The Kids Are Alright

Sep 1, 2017

Kids making music is not a new concept. Michael Jackson was a child star, so was Justin Timberlake. Prodigies like Sierra Hull and Sarah Jarosz have been making great acoustic music since their teens. 

Great music doesn't require commercial success and commercial success doesn't hinge on quality and creativity.

John Mayer and Johnny Lang have gone onto respectable careers after getting their starts as teenagers. Often however child artists seem contrived, more a product of clever marketing than an example of great music. Televised music competitions such as American Idol are great at finding talented performers, but seem more motivated by sales than creativity. Those aren’t mutually exclusive goals, but great music doesn’t require commercial success and commercial success doesn’t hinge on quality and creativity. Now that the giant record companies aren’t the only avenue to recording or commercial success, aspiring artists are able to make their own music, their own way. This has resulted in the last few years in some promising new music coming from people much younger than you would expect.

A few years ago, SOAK (Bridie Watson) paid a visit to JPR’s Live Sessions. The singer/songwriter from Ireland was 17 and had just released her album Before We Forgot How To Dream

Irish singer/songwriter Bridie Watson

It was runner-up for the 2015 Mercury prize. SOAK (her stage name, a mash up of Soul and Folk) is openly gay and at age 14 wrote the song “Sea Creatures” about her openly gay friend who was being bullied. You hear anger and love and compassion in the lyrics. Later, she spoke of that song with great insight “There are so many different aspects of being 14 in that song like, you have that phase of ‘Oh my God I want to get out of this town, I hate all of these people’ and then the chorus is about people’s ignorance and intolerance.” If this is how she is writing and critiquing herself as a teenager, I think we have a lot to look forward to in the future. 

From this side of the pond, Ogden, Utah to be exact, is a young man named Sammy Brue. He just released his debut record I Am Nice. The folk/Americana singer/songwriter has been writing songs for a good portion of his 15 years after being inspired by his father’s taste in music, legends like Bob Dylan, Leadbelly and Johnny Cash. By the age 11 he was busking at the Sundance Film Festival and shortly thereafter landed opening spots with John Moreland, Lucinda Williams, Hayes Carll and Justin Townes Earle. Fun fact, in 2014, Brue was one of the models for the cover photo on the Justin Townes Earle album Single Mothers. These early connections paid off. His record was produced by Ben Tanner of Alabama Shakes and John Paul White of the Civil Wars. His sound and his writing are something like his Americana influences with perhaps a dose of Brett Dennen and Jack Johnson. Given he is already making legitimate music and is in great company, there is likely quite a bit more to come from this young talent.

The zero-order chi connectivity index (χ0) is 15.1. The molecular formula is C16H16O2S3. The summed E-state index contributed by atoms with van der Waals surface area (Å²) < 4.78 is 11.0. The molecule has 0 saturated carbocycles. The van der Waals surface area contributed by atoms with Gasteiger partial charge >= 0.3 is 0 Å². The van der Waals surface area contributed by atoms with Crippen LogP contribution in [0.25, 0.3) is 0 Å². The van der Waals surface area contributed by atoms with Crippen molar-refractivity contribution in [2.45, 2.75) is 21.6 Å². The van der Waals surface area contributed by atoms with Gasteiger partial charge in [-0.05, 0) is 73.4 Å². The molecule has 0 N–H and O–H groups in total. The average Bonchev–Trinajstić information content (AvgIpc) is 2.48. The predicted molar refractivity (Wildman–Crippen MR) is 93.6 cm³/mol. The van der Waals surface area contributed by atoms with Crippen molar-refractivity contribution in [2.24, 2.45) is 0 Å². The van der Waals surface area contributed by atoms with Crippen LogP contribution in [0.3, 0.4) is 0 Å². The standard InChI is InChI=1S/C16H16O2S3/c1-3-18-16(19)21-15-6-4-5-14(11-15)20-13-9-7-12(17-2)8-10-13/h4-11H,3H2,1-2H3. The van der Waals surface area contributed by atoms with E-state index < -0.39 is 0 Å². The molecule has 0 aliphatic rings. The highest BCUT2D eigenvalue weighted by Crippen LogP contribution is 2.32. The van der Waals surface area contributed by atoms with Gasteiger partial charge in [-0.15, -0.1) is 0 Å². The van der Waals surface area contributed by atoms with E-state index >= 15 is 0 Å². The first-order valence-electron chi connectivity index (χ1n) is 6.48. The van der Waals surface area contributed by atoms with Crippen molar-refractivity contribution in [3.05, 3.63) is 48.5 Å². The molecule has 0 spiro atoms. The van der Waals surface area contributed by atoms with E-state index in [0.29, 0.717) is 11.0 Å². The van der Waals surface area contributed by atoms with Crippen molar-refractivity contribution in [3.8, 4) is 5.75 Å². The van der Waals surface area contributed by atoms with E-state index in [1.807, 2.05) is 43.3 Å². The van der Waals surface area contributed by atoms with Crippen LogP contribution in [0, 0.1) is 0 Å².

Folk and Americana aren’t the only genres with young stars making good music. When they were very young, Maya Rae (14) a vocalist and Joey Alexander (11), a pianist, were releasing sophisticated jazz records. At around that age I was playing air guitar to AC/DC and giggling at words like “pianist”. 

Josiah “Joey” Alexander is from Indonesia and a true child prodigy. He began teaching himself piano at age 6 after listening to his father’s old jazz albums. 

Josiah “Joey” Alexander
Credit NPR

Wynton Marsallis learned about Alexander after watching a YouTube clip of him playing Coltraine, Monk and Chick Corea and invited him to play at Jazz at Lincoln Center. He released his album My Favorite Things a year later, at age 11. His technique and sophistication is decades beyond his age. With such an early start, he is going to be headed into something like mid-career work in his 20s.

It is hard to imagine where he is going to take this gift. 

Jazz vocalist Maya Rae is from Canada. When her CD Sapphire Birds first came in I was skeptical expecting her to be more of a novelty than a true talent. That skepticism vanished when I heard her sing the first line of the Carole King classic “I Feel the Earth Move”. On Sapphire Birds, she plays with standards by Gershwin and pop tunes by Meghan Trainor with the instincts of a veteran. She wrote a couple of the songs from the record, including “So Caught Up,” about a very teenage subject, social anxiety from changing schools. In addition to her music, she has an eye for giving back. Proceeds from her CD release went to Covenant House which helps homeless teens. In 2015 she raised $13,000 to help the victims of the Nepal earthquake. She has a great voice, great vision and seems like a genuinely decent person. 

I could go on. EmiSunshine who just released her 2nd album, Ragged Dreams is now only 13 years old. She too is already receiving critical acclaim. 

Aging is inevitable and as we age many of us are guilty of talking about “kids these days” while looking down our noses. As an enthusiastic amateur singer and guitar player, hearing young people with so much talent is intimidating. As a deejay and music lover, I say (dating myself) the kids are alright!

Dave Jackson hosts Open Air, weekdays on JPR’s Rhythm & News Service.